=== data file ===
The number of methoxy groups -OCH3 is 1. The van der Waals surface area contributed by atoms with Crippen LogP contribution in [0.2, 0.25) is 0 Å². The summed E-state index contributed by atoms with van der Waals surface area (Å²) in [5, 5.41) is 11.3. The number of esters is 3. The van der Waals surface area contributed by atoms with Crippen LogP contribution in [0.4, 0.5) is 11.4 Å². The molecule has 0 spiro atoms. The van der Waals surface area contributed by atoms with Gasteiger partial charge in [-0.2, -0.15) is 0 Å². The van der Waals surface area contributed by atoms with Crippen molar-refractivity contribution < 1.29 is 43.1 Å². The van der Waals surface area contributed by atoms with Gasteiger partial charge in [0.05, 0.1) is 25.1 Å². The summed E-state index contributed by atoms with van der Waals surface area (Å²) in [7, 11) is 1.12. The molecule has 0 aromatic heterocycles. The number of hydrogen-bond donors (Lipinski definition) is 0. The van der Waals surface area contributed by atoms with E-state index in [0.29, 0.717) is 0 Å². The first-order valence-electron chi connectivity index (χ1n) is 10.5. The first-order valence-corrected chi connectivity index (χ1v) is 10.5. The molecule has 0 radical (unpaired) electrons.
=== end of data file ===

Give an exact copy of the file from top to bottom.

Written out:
The number of methoxy groups -OCH3 is 1. The van der Waals surface area contributed by atoms with Crippen LogP contribution in [0.2, 0.25) is 0 Å². The summed E-state index contributed by atoms with van der Waals surface area (Å²) in [5, 5.41) is 11.3. The number of esters is 3. The van der Waals surface area contributed by atoms with Crippen LogP contribution in [0.4, 0.5) is 11.4 Å². The molecule has 0 spiro atoms. The van der Waals surface area contributed by atoms with Gasteiger partial charge in [-0.2, -0.15) is 0 Å². The van der Waals surface area contributed by atoms with Crippen molar-refractivity contribution < 1.29 is 43.1 Å². The van der Waals surface area contributed by atoms with Gasteiger partial charge in [0.05, 0.1) is 25.1 Å². The summed E-state index contributed by atoms with van der Waals surface area (Å²) in [7, 11) is 1.12. The molecule has 0 aromatic heterocycles. The number of hydrogen-bond donors (Lipinski definition) is 0. The van der Waals surface area contributed by atoms with E-state index in [0.29, 0.717) is 0 Å². The first-order valence-electron chi connectivity index (χ1n) is 10.5. The first-order valence-corrected chi connectivity index (χ1v) is 10.5. The molecule has 0 radical (unpaired) electrons.